Organic farming is supremely efficient, nourishing the soil in the process of production and the environment is cared for in the process. There are, of course, good and bad farmers of all stripes.
Organic chicken is very expensive, it’s true. However we are not rich and we eat meat little and often. But this doesn’t really help the poor. I’m afraid we’ve got ourselves into a situation from which it’ll be very difficult to back-track. As The Wurzels might have said, ‘Thee got ‘en where thee cassn’t back’n ‘assn’t?’ Monbiot has no answers.

Jim Veenbaas
Jim Veenbaas
1 year ago
Reply to  Lukas Nel

They need to find a reasonable way to capture the phosphates before they run off into the river. As for human waste, you would think there’s a better way to handled it.

Septima Williams
Septima Williams
1 year ago
Reply to  Lukas Nel

There is surely little efficient about chemical farming – a system which is destroying the environment in which it exists and the medium it uses for growth. Never mind the effect of the chemicals on human health and, as ever, the wealthy can choose what they eat and the poor are the ones affected without any decision being made on their part.
Organic farming is supremely efficient, nourishing the soil in the process of production and the environment is cared for in the process. There are, of course, good and bad farmers of all stripes.
Organic chicken is very expensive, it’s true. However we are not rich and we eat meat little and often. But this doesn’t really help the poor. I’m afraid we’ve got ourselves into a situation from which it’ll be very difficult to back-track. As The Wurzels might have said, ‘Thee got ‘en where thee cassn’t back’n ‘assn’t?’ Monbiot has no answers.

Lukas Nel
Lukas Nel
1 year ago

Chemical farming is however indispensable to maintain society as we know it. Organic farming tends to be terribly expensive and not nearly as efficient. Chicken is already expensive why would you want to make it a reserve of the rich only?

Felice Camino
Felice Camino
1 year ago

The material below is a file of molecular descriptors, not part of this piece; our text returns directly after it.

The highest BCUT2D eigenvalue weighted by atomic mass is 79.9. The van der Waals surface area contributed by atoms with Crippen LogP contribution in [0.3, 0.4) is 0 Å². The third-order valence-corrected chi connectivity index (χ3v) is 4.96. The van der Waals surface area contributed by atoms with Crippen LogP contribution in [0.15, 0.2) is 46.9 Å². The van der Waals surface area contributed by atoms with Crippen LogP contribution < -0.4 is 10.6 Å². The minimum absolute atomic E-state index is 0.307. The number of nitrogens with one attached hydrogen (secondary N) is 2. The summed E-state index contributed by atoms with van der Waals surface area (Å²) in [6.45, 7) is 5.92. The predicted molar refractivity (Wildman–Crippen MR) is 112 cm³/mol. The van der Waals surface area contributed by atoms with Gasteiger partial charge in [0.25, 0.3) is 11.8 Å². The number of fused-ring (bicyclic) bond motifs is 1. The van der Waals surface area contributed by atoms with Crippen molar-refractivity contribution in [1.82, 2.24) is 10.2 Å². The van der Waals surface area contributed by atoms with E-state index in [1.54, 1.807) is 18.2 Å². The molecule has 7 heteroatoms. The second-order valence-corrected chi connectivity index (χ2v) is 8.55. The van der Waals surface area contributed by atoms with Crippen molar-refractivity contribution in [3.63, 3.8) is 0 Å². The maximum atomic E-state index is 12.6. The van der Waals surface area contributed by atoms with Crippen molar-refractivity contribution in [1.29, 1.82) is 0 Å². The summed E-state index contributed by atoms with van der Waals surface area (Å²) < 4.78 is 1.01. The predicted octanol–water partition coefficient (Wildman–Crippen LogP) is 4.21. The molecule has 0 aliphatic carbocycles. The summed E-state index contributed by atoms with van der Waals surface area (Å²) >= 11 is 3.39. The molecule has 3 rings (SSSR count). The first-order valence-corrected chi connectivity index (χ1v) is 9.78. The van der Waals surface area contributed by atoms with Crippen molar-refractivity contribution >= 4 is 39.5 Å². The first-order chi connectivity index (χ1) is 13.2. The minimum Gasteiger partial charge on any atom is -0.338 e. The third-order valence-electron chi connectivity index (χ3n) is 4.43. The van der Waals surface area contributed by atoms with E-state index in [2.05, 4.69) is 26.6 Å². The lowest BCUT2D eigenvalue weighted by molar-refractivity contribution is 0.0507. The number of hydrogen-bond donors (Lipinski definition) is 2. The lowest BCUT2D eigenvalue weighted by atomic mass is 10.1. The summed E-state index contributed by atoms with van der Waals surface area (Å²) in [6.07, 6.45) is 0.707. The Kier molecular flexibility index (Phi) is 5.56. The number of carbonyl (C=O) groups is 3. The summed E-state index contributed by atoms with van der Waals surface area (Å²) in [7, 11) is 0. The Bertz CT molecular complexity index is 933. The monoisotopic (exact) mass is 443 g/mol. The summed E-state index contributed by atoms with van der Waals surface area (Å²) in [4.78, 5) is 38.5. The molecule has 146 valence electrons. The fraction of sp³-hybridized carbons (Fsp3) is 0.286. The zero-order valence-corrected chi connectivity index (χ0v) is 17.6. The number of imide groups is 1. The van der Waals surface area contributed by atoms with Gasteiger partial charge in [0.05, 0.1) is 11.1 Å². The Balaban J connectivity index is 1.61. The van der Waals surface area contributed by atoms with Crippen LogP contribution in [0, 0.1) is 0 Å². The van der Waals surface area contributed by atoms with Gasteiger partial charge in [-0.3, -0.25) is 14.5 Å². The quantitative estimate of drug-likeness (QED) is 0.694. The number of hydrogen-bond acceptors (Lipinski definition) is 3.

Over the course of 2020 and 2021 I walked The Three Choirs Way, in stages, a route which passes through Herefordshire and Gloucestershire. It does not cross the Wye at all but instead goes close to it ( a couple of miles apart) for a good distance.
In the area around Much Markle where there is intensive agriculture (no chicken units) a LOT of maize is grown for cattle food. And those maize fields are fertilised using slurry. In the spring, the slurry was wet and being washed off into the drainage ditches. In the autumn there was a hard crust of slurry on the maize fields, which on a damp day left my shoes absolutely stinking.
So maybe add cattle slurry to the list of polluters?

Felice Camino
Felice Camino
1 year ago

Over the course of 2020 and 2021 I walked The Three Choirs Way, in stages, a route which passes through Herefordshire and Gloucestershire. It does not cross the Wye at all but instead goes close to it ( a couple of miles apart) for a good distance.
In the area around Much Markle where there is intensive agriculture (no chicken units) a LOT of maize is grown for cattle food. And those maize fields are fertilised using slurry. In the spring, the slurry was wet and being washed off into the drainage ditches. In the autumn there was a hard crust of slurry on the maize fields, which on a damp day left my shoes absolutely stinking.
So maybe add cattle slurry to the list of polluters?

Phil Rees
Phil Rees
1 year ago

“reading the spate of reports regarding its imminent death is like receiving bad news about a friend.” I feel just the same. In the late 50s/early 60s I used to fish the upper Wye (just south of Builth) weekly, only for coarse fish, couldn’t afford the salmon fees. My memory is of the most idyllic river, quintessentially English (despite being Welsh!) and clear as what comes from my tap and teeming with big chub, barbel, dace, grayling, perch. It was a place to escape to, where life could be parked for a day. It breaks my heart to think of it as described here.
The global warming panic distracts us from what should be our main concern – the environment and what we are doing to it.

Last edited 1 year ago by Phil Rees
Phil Rees
Phil Rees
1 year ago

“reading the spate of reports regarding its imminent death is like receiving bad news about a friend.” I feel just the same. In the late 50s/early 60s I used to fish the upper Wye (just south of Builth) weekly, only for coarse fish, couldn’t afford the salmon fees. My memory is of the most idyllic river, quintessentially English (despite being Welsh!) and clear as what comes from my tap and teeming with big chub, barbel, dace, grayling, perch. It was a place to escape to, where life could be parked for a day. It breaks my heart to think of it as described here.
The global warming panic distracts us from what should be our main concern – the environment and what we are doing to it.

Last edited 1 year ago by Phil Rees
Elliott Bjorn
Elliott Bjorn
1 year ago

10,000,000 immigrants in 10 years? could that be part of it? I guess not if this guy says the Romans were already killing the river. Anyway, as Minobot and Claus would say

”Eat The Bugs’

Billy Bob
Billy Bob
1 year ago
Reply to  Elliott Bjorn

Yawn

Chris W
Chris W
1 year ago
Reply to  Elliott Bjorn

Not so many immigrants in the Wye area because it’s pretty rural.

You have to ask, “Why the Wye?” There are a lot of other rivers around the place and plenty of chicken farmers.

Of all the water authorities in the UK, Welsh Water is about the worst – in the sense of additives and taste. The additives are necessary to protect the consumers from everything the farmers use. So the water always tastes of chlorine and you are advised to let it stand for a few hours before drinking it.